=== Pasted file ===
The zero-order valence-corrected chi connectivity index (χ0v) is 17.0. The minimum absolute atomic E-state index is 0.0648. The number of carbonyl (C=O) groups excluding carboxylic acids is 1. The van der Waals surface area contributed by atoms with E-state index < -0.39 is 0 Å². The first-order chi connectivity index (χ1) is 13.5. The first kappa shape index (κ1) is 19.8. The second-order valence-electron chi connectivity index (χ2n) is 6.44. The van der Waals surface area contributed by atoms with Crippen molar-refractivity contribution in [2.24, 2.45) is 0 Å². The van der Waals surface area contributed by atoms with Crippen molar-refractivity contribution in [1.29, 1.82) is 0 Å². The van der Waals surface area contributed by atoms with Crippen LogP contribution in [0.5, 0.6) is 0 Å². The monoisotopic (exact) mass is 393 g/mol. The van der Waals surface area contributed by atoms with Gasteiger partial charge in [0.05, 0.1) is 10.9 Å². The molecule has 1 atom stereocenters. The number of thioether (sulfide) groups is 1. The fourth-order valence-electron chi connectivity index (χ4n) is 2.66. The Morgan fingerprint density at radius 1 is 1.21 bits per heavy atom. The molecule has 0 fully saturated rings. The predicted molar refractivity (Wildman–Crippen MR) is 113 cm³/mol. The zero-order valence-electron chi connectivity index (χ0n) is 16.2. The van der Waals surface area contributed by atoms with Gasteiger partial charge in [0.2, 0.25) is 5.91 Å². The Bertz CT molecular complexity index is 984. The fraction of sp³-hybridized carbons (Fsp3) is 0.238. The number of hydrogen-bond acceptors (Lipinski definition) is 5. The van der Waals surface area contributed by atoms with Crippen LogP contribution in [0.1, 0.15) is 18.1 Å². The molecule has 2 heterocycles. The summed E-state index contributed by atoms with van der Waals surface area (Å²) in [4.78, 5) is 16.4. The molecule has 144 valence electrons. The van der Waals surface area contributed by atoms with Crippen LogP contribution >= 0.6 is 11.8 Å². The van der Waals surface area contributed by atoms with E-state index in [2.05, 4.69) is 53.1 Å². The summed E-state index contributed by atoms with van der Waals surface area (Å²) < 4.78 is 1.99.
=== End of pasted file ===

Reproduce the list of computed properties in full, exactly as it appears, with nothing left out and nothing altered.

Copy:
The zero-order valence-corrected chi connectivity index (χ0v) is 17.0. The minimum absolute atomic E-state index is 0.0648. The number of carbonyl (C=O) groups excluding carboxylic acids is 1. The van der Waals surface area contributed by atoms with E-state index < -0.39 is 0 Å². The first-order chi connectivity index (χ1) is 13.5. The first kappa shape index (κ1) is 19.8. The second-order valence-electron chi connectivity index (χ2n) is 6.44. The van der Waals surface area contributed by atoms with Crippen molar-refractivity contribution in [2.24, 2.45) is 0 Å². The van der Waals surface area contributed by atoms with Crippen molar-refractivity contribution in [1.29, 1.82) is 0 Å². The van der Waals surface area contributed by atoms with Crippen LogP contribution in [0.5, 0.6) is 0 Å². The monoisotopic (exact) mass is 393 g/mol. The van der Waals surface area contributed by atoms with Gasteiger partial charge in [0.05, 0.1) is 10.9 Å². The molecule has 1 atom stereocenters. The number of thioether (sulfide) groups is 1. The fourth-order valence-electron chi connectivity index (χ4n) is 2.66. The Morgan fingerprint density at radius 1 is 1.21 bits per heavy atom. The molecule has 0 fully saturated rings. The predicted molar refractivity (Wildman–Crippen MR) is 113 cm³/mol. The zero-order valence-electron chi connectivity index (χ0n) is 16.2. The van der Waals surface area contributed by atoms with Gasteiger partial charge in [0.2, 0.25) is 5.91 Å². The Bertz CT molecular complexity index is 984. The fraction of sp³-hybridized carbons (Fsp3) is 0.238. The number of hydrogen-bond acceptors (Lipinski definition) is 5. The van der Waals surface area contributed by atoms with Crippen LogP contribution in [0.1, 0.15) is 18.1 Å². The molecule has 2 heterocycles. The summed E-state index contributed by atoms with van der Waals surface area (Å²) in [4.78, 5) is 16.4. The molecule has 144 valence electrons. The van der Waals surface area contributed by atoms with Crippen LogP contribution >= 0.6 is 11.8 Å². The van der Waals surface area contributed by atoms with E-state index in [2.05, 4.69) is 53.1 Å². The summed E-state index contributed by atoms with van der Waals surface area (Å²) < 4.78 is 1.99.